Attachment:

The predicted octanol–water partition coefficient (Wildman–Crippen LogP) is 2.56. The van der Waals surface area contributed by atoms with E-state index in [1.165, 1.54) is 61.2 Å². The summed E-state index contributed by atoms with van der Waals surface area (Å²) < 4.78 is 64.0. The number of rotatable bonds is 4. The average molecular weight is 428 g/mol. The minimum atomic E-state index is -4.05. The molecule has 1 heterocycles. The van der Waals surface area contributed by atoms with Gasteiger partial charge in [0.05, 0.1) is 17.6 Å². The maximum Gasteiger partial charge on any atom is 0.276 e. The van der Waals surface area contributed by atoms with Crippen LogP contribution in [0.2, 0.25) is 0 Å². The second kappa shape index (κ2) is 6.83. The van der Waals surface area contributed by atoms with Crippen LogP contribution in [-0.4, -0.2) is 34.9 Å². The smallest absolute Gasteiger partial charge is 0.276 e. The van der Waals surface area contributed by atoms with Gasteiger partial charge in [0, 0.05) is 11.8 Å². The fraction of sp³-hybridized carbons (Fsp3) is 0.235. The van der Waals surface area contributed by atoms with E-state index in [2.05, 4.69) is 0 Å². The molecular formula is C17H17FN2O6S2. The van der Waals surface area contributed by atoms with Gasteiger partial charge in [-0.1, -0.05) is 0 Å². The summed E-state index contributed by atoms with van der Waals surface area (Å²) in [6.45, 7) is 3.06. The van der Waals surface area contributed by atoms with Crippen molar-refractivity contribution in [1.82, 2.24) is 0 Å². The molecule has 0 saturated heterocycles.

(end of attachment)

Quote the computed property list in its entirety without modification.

The predicted octanol–water partition coefficient (Wildman–Crippen LogP) is 2.56. The van der Waals surface area contributed by atoms with E-state index in [1.165, 1.54) is 61.2 Å². The summed E-state index contributed by atoms with van der Waals surface area (Å²) < 4.78 is 64.0. The number of rotatable bonds is 4. The average molecular weight is 428 g/mol. The minimum atomic E-state index is -4.05. The molecule has 1 heterocycles. The van der Waals surface area contributed by atoms with Gasteiger partial charge in [0.05, 0.1) is 17.6 Å². The maximum Gasteiger partial charge on any atom is 0.276 e. The van der Waals surface area contributed by atoms with Crippen LogP contribution in [0.2, 0.25) is 0 Å². The second kappa shape index (κ2) is 6.83. The van der Waals surface area contributed by atoms with Crippen LogP contribution in [-0.4, -0.2) is 34.9 Å². The smallest absolute Gasteiger partial charge is 0.276 e. The van der Waals surface area contributed by atoms with Gasteiger partial charge in [0, 0.05) is 11.8 Å². The fraction of sp³-hybridized carbons (Fsp3) is 0.235. The van der Waals surface area contributed by atoms with E-state index in [2.05, 4.69) is 0 Å². The molecular formula is C17H17FN2O6S2. The van der Waals surface area contributed by atoms with Gasteiger partial charge in [-0.1, -0.05) is 0 Å². The summed E-state index contributed by atoms with van der Waals surface area (Å²) in [6.45, 7) is 3.06. The van der Waals surface area contributed by atoms with Crippen molar-refractivity contribution in [1.82, 2.24) is 0 Å². The molecule has 0 saturated heterocycles.